On July 18, the police filed charges alleging incitement to sedition, libel, cyber libel, and obstruction of justice against Robredo and her allies, eliciting complaints from rights organizations that the president is seeking to persecute critics of his murderous drugs war, which has taken the lives of at least 6,000 drug users and sellers, according to the government, and 27,000 according to rights groups.

“The preposterous complaint against the vice president and the others is a transparent attempt to harass and silence critics of President Duterte’s bloody ‘drug war,’ said Brad Adams, Asia director at Human Rights Watch. “Threatening criminal charges against the vice president, outspoken bishops, and rights lawyers suggests that Duterte’s egregious human rights record is catching up with him.”

The sedition charge is aimed at four Catholic bishops and three priests who have become increasingly critical of the Duterte administration, and a former education secretary and Lasallian brother, Armin Luistro. Others named were Chel Diokno, the president of the Free Legal Assistance Group (FLAG), and a human rights lawyer and FLAG official, Theodore Te. FLAG has assisted families of victims of “drug war” killings. Other members and officials of the Liberal Party were named, including Senators Risa Hontiveros, de Lima and the party’s full senatorial slate in the May elections.

The complaint purportedly stems from allegations by a one-time drug dealer named Peter Advincula who uploaded a video under the name “Bicoy” charging that Robredo and others were plotting Duterte’s ouster by falsely connecting him to the drug trade In the video a hooded man is shown accusing Duterte, his family, and close associates of links to drug kingpins.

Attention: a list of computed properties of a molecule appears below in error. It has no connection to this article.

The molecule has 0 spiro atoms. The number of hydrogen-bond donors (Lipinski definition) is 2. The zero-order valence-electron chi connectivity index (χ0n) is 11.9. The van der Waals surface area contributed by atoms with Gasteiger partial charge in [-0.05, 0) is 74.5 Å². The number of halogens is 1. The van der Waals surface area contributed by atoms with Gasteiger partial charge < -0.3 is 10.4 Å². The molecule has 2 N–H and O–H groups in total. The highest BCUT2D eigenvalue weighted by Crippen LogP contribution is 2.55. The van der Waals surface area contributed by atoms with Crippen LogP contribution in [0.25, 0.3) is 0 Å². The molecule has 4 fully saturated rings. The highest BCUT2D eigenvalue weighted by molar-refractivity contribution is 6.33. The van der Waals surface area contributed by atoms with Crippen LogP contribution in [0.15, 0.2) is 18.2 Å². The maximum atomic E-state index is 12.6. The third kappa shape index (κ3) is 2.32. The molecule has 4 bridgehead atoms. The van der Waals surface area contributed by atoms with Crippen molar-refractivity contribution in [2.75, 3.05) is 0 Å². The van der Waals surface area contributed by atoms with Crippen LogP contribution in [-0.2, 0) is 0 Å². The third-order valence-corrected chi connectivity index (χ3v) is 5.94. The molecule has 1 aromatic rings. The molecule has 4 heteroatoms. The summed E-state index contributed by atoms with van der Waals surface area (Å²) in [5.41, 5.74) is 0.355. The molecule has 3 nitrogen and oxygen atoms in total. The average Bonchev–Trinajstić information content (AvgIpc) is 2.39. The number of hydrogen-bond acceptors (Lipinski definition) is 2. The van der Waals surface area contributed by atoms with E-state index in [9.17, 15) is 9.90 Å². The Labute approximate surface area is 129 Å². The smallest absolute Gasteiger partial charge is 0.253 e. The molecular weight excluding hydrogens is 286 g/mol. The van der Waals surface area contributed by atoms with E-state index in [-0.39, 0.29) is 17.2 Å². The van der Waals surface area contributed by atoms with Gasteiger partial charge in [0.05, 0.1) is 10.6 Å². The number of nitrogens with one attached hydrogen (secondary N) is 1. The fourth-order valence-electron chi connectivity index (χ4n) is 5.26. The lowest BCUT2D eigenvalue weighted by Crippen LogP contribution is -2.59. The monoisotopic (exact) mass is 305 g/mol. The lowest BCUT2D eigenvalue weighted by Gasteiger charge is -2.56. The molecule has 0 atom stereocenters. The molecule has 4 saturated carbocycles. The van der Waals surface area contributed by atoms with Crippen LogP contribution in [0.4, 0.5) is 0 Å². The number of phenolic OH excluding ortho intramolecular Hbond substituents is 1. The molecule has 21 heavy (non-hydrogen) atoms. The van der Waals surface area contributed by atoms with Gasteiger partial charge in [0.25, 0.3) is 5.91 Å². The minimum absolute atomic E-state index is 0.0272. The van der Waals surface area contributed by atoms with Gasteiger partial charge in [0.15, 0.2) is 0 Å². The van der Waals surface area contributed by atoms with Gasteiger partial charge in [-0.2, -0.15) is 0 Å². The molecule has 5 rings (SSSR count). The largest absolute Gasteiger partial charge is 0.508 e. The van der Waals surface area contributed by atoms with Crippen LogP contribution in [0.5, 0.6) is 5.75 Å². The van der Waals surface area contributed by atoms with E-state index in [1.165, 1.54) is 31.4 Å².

The Duterte administration earlier denounced the allegation, calling Advincula’s statement unreliable. Critics believe the Bicoy episode was created to falsely identify Robredo and others as seeking to tag Duterte and huis family with the drug dealer label.

The complaint accuses the 36 people of “spread[ing] lies against the President, his family, and close associates, making them to appear as illegal drug trade protectors and how they earned staggering amounts of money.”

The government, Human Rights Watch charged, has “carried out a campaign in mainstream media and social media to harass, vilify, and intimidate human rights defenders, clergy, and journalists, most notably the popular news website Rappler and its editor, Maria Ressa. It has accused many of these people of involvement with the communist insurgency.

In response to the situation, the United Nations Human Rights Council passed a resolution on July 11, calling on the UN human rights office to present a comprehensive report on human rights in the Philippines in June 2020.

“The sedition complaint looks like little more than a kneejerk reaction to the UN Human Rights Council’s resolution on the Philippines,” Adams said. “Friends of the Philippines should not stay silent when the administration retaliates against those promoting respect for human rights in the country.”